It's not just a seat-of-the-pants type of speculation. It comes across as a well researched and convincing presentation.

                        His basic conclusions are that, despite our notions that the really great champions, such as sports superstars Roger Federer or Michael Jordan, or chess greats, or those reaching the pinnacle of success in any other activity, do so as a result of some inborn talent, is just totally wrong. They do so because of countless hours of dedicated practice, usually following exposure early in life to optimum conditions for training and motivation.
                        He cites numerous studies backing this idea, including his own development, which was greatly dependent on the street he grew up in, which gave him access to the top coach and training facility in Britain.

                        He also develops a strong case that 10,000 hours of "dedicated" practice is kind of a magic number for achieving the ultimate success, regardless of the activity. "Dedicated" - meaning purposeful practice that continues to challenge one to do better than the day before. i.e. NOT just continuing practice at the same level or task that you can already perform.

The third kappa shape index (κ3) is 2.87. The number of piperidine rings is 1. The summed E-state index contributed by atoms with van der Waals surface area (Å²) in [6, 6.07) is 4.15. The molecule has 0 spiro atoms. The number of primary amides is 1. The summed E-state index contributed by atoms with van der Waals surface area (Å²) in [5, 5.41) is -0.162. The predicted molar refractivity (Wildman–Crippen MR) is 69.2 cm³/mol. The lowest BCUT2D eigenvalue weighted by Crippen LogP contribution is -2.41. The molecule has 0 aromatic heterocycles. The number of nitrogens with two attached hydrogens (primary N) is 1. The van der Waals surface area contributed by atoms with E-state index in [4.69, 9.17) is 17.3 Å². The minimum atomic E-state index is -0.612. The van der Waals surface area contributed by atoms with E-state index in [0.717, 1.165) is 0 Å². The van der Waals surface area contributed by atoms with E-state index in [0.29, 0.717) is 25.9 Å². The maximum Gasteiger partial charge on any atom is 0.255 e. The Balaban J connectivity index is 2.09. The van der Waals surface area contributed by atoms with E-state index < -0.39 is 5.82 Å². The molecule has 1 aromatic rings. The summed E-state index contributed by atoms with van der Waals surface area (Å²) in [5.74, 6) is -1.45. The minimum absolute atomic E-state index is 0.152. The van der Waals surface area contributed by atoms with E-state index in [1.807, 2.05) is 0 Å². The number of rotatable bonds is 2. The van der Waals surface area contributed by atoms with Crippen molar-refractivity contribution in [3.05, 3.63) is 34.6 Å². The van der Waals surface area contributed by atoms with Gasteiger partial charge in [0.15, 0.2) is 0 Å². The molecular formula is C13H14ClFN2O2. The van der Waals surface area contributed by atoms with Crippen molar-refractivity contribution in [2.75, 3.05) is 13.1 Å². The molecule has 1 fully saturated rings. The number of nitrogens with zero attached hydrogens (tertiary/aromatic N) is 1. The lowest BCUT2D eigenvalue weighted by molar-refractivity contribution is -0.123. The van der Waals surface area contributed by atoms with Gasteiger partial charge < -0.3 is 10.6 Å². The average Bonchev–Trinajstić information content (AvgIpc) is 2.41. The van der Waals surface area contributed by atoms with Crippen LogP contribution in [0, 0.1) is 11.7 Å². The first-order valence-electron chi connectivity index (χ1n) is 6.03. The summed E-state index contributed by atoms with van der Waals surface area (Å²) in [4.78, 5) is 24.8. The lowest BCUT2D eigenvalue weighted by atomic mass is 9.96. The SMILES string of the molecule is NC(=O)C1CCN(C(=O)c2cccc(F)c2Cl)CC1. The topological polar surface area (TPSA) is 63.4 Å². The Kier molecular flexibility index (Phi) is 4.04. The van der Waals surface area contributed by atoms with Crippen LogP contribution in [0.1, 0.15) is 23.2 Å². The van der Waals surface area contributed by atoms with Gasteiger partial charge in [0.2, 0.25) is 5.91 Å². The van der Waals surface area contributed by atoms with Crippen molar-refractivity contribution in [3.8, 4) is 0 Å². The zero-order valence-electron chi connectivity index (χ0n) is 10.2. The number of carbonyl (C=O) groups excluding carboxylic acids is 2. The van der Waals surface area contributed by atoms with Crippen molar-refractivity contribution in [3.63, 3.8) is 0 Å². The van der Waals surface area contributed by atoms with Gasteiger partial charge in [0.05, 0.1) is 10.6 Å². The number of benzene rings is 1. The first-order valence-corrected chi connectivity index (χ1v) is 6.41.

He also points out how the same concepts, if fully recognized and implemented throughout modern society, could vastly improve our efficiency in business, education, health, and most other walks of life.
                        An example he gives is the training of doctors. Cancer, for example. With today's training methods it can take years before a an oncologist gets "REALLY GOOD" at interpreting xrays and other diagnostic tools, and otherwise gains what we call "experience" at treatments. There's normally such a time lag between initially seeing the patient, seeing the first diagnostic tools, waiting for the progression of the disease, waiting for the progression of the treatments, etc. Imagine the potential for improvement if the training included thousands of cases condensed down into instantaneously accessible databases, that enabled the doctor (intern) to quickly follow each case throughout its progression.
                        Lynn (Huntsville, AL)